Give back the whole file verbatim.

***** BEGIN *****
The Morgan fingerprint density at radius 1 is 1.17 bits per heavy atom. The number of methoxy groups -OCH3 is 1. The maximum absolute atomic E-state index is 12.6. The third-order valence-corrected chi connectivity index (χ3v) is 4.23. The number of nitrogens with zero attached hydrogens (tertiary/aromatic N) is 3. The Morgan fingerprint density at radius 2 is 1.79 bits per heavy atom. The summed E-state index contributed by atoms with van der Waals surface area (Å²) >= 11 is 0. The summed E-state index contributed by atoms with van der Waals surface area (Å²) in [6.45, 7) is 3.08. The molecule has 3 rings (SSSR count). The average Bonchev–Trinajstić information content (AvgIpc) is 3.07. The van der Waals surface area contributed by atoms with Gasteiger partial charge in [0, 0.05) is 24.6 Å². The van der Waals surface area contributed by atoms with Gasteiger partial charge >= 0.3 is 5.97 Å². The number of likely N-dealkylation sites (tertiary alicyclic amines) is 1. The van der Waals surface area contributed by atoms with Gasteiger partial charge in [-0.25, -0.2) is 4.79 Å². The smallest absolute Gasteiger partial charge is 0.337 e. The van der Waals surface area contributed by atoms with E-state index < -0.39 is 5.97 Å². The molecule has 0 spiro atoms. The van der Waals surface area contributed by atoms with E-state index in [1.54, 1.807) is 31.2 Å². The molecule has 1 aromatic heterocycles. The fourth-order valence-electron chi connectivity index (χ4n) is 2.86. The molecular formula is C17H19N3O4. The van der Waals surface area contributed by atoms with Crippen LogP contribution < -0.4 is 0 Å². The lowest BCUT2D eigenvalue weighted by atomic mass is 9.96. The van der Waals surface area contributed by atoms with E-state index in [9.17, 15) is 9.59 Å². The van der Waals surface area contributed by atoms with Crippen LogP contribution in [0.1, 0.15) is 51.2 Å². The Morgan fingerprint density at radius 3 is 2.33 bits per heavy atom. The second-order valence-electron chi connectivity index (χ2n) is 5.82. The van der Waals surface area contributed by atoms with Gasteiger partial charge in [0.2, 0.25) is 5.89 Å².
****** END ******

The Morgan fingerprint density at radius 1 is 1.17 bits per heavy atom. The number of methoxy groups -OCH3 is 1. The maximum absolute atomic E-state index is 12.6. The third-order valence-corrected chi connectivity index (χ3v) is 4.23. The number of nitrogens with zero attached hydrogens (tertiary/aromatic N) is 3. The Morgan fingerprint density at radius 2 is 1.79 bits per heavy atom. The summed E-state index contributed by atoms with van der Waals surface area (Å²) >= 11 is 0. The summed E-state index contributed by atoms with van der Waals surface area (Å²) in [6.45, 7) is 3.08. The molecule has 3 rings (SSSR count). The average Bonchev–Trinajstić information content (AvgIpc) is 3.07. The van der Waals surface area contributed by atoms with Gasteiger partial charge in [0, 0.05) is 24.6 Å². The van der Waals surface area contributed by atoms with Gasteiger partial charge >= 0.3 is 5.97 Å². The number of likely N-dealkylation sites (tertiary alicyclic amines) is 1. The van der Waals surface area contributed by atoms with Gasteiger partial charge in [-0.25, -0.2) is 4.79 Å². The smallest absolute Gasteiger partial charge is 0.337 e. The van der Waals surface area contributed by atoms with E-state index < -0.39 is 5.97 Å². The molecule has 0 spiro atoms. The van der Waals surface area contributed by atoms with E-state index in [1.54, 1.807) is 31.2 Å². The molecule has 1 aromatic heterocycles. The fourth-order valence-electron chi connectivity index (χ4n) is 2.86. The molecular formula is C17H19N3O4. The van der Waals surface area contributed by atoms with Crippen LogP contribution < -0.4 is 0 Å². The lowest BCUT2D eigenvalue weighted by atomic mass is 9.96. The van der Waals surface area contributed by atoms with E-state index in [9.17, 15) is 9.59 Å². The van der Waals surface area contributed by atoms with Crippen LogP contribution in [0.1, 0.15) is 51.2 Å². The Morgan fingerprint density at radius 3 is 2.33 bits per heavy atom. The second-order valence-electron chi connectivity index (χ2n) is 5.82. The van der Waals surface area contributed by atoms with Gasteiger partial charge in [0.2, 0.25) is 5.89 Å².